Augment the customer service ability of HUD staff to allow them to focus on cognitively-intense work.
This project is currently ongoing.
Federal government is starting to catch on to the private industry’s infatuation with new technologies like artificial intelligence, machine learning, and blockchain.
HUD hasn’t considered the use of AI technology yet to improve service delivery, for example. Of course, just because we’re not using AI doesn’t mean we need to start just to keep up with other agencies. GSA is a great example of AI being used.
However, our research shows from the CRM project that HUD may actually benefit from a chatbot service, specifically to improve customer service. I decided to start brainstorming ways in which a chatbot could help HUD:
I wanted to quickly get a test bot up and running, and after comparing multiple bot frameworks and services, I settled on Microsoft’s Bot Framework.
The Bot Framework is a set of tools that allow the bot to have freeform or structured conversations with users. You can do this through simple text responses (natural language is possible), images, buttons, and speech which add interactivity to a bot. It also gives you the tools, to build, deploy and publish bots.
Part of the Bot Framework is the SDK that provides all of the features to actually build a bot. There are two options: Node JS framework (which is asynchronous JS that runs on servers) and .NET frameworks (using the C# language). Microsoft gives documentation for each framework as well as examples on GitHub which are very helpful. These examples helped me understand how to build the prototype.
The SDK provides the pieces to build the skeleton of a bot, test it out with an emulator program, which allows you to not have to first deploy your bot to test it and debug it. However, the appeal of bots is that that can have some form of AI.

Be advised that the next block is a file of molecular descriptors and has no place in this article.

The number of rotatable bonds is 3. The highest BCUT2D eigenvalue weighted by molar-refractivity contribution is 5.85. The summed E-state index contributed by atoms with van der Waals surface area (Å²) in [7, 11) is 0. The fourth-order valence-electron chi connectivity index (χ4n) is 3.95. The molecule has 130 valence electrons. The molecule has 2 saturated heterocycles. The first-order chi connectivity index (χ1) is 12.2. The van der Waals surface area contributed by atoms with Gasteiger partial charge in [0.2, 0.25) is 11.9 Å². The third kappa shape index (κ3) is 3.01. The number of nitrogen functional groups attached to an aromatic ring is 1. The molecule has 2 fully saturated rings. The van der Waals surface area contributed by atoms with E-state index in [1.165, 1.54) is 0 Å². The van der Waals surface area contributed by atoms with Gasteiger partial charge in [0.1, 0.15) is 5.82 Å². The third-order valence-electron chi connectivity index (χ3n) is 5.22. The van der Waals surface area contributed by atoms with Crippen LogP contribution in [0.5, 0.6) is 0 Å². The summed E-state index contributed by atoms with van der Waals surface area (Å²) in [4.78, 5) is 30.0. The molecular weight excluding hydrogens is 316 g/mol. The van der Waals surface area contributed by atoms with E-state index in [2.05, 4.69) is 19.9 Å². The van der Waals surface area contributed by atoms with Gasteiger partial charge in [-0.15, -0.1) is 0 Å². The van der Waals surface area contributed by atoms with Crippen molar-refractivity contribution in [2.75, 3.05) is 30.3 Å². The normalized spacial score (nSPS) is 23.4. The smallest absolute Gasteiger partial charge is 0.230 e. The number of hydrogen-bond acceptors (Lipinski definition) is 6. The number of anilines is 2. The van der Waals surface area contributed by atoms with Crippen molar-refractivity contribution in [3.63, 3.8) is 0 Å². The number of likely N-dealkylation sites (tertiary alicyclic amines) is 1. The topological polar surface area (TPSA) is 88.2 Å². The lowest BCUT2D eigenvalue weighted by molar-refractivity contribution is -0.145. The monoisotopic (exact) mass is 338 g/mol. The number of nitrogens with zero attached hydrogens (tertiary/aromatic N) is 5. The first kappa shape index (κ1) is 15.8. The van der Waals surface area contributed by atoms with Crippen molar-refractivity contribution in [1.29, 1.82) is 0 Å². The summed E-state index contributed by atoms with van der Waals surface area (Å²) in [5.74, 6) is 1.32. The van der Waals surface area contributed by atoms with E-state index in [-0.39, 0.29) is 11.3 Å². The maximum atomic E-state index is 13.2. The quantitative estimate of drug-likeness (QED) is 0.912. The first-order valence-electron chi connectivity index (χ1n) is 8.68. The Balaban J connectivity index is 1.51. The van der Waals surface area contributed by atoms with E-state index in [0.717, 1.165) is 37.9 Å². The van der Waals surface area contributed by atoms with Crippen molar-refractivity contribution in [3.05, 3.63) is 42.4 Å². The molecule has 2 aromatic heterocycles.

Microsoft provides APIs to their Cognitive Services platform that you can use to provide the bot with natural language understanding, sentiment analysis, web search, computer vision. These are ideas that we as humans are automatically capable of doing. But, these APIs involve programming. To cut down on the amount of programming needed to get a working demo and to allow other non-technical people have a hand in actually building the bot’s knowledge, I chose the Microsoft QnAMaker service.
I’ve met with a couple people in my field office to talk about the bot, and we’ve shared it with the USA.gov team over at GSA, and I’ve given a demo and got feedback from the Philadelphia Public Housing Authority.
I gave a demo to senior management who want to keep pursuing it and put actual resources behind it.
However, the bot is for the citizen, and we need to test it with citizens.
The next step we need to take is usability testing the chat bot. The bot web page includes a link to a very short survey, but we need to start collecting many responses of questions/answers to see what kind of questions people want to find out, if the bot can handle those questions, and if the bot needs changes. For example, the conversation is completely free-flowing right now, but we could add to the to UI to include buttons or menus to give a structured path to find information. Is that better? Testing it will help us understand these things.
Beyond user testing, I would like to collect quantitative data as well. To do that, the chat bot needs to live on one of our public websites or as a live Facebook messenger bot. These options are currently being considered.
Copyright © 2017 Mark Bubel